Arthur Penn, who passed away late Tuesday at the age of 88, directed many movies but one stands above the rest. A direct descendant of the French New Wave but without all the overt artiness, "Bonnie and Clyde" was upon its release in 1967 quite possibly the most revolutionary, most game-changing movie America had ever seen, so much so that it was unrelentingly trashed by film critics (aside from the esteemed Roger Ebert) likely because it wasn't exactly what they expected before they reversed course in droves upon realizing that what they were actually seeing was essentially the Sun Sessions of the cinema. "Bonnie and Clyde" - to quote Jason Lee in "Almost Famous" - is/was a movie that says: "Here I am, and fuck you if you can't understand me."

    If possible you want a film that opens with a scene, a line, an image that encapsulates the ride the audience is about to take and it is difficult to argue there was ever a more powerful image at a movie's open than Faye Dunaway as young Bonnie Parker (in a shot admittedly lifted from "Band Of Outsiders" but used to greater effect) holding her celestial face up to the bars of her bed to emulate a life that while technically outside them is behind them nontheless.

    From that instant you are with Bonnie, you are on her side, you two are a team even when Warren Beatty's Clyde Barrow turns up just a couple fingersnaps later to form the real team because who among us hasn't at least once - probably two thousand times more - woken up and wanted to put his or her face between the bars of a bed because you feel like all there is to do in the place where you are is - as Clyde says to Bonnie - "listen to the grass grow?"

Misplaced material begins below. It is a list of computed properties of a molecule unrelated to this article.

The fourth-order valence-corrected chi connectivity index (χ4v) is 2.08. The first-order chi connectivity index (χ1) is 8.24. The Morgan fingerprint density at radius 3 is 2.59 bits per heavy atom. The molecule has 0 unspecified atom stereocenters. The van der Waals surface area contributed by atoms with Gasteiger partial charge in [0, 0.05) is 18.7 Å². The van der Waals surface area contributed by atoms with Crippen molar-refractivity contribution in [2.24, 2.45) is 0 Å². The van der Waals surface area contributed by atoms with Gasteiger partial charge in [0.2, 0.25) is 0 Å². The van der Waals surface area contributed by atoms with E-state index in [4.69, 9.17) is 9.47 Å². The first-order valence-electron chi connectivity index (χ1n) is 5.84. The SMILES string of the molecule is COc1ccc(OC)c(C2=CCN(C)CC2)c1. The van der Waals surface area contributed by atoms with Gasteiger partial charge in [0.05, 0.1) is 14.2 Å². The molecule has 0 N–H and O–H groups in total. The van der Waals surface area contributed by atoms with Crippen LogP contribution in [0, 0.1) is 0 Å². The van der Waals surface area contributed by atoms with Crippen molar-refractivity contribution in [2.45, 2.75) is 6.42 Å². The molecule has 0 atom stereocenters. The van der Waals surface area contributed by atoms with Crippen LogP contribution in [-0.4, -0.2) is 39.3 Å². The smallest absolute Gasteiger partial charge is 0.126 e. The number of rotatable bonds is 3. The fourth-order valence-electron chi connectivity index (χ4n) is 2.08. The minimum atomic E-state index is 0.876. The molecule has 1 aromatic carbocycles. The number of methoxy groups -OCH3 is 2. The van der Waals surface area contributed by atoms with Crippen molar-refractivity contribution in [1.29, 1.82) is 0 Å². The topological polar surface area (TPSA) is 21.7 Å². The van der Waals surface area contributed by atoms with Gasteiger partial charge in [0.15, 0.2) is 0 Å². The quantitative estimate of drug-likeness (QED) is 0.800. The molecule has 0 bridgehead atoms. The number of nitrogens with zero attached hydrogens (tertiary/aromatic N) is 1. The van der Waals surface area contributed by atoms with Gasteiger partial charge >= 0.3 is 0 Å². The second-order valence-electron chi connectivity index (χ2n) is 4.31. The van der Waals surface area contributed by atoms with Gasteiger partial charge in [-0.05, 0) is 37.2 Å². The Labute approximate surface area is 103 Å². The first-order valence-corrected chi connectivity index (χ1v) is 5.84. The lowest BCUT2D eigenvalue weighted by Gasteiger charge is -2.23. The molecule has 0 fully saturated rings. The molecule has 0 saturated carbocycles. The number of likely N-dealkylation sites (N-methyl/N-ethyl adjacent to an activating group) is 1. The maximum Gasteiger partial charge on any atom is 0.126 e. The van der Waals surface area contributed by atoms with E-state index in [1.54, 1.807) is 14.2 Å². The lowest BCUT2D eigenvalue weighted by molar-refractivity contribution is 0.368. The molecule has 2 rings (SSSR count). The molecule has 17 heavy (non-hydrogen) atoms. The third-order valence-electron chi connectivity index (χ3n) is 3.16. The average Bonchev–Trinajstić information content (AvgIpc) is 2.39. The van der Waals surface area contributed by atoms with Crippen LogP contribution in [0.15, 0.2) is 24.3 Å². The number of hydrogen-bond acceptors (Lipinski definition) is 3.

Sure, sure, Bonnie and Clyde rob banks and wield guns and, uh, kill a few people and so on and so forth and this is, of course, bad because upon watching it in my early 20's I immediately went out and committed a string of bank robberies that spread across....oh, wait, no, I didn't. I forgot. Crazily, I'm not an impressionable moron who blindly blames every bad thing in society on movies. (Although Faye Dunaway did cause an entire legion of young girls to begin wearing fanciful berets.)

    Arthur Penn & Faye Dunaway

    30 years after its release the esteemed Ebert wrote a commemorative piece and indicated how its "freshness"had been "absorbed in countless other films" and that it's impact "may not be obvious to those raised in the shadow of its influence." I will admit the realistic and insistent violence and many of the anti-classical filmmaking techniques that would have been so utterly shocking to a 1967 audience did not make as much of a dent on me watching long after its release but that was never what intrigued me the most. I was more interested in its storytelling, its ability to paint a kind of peaceful tragedy.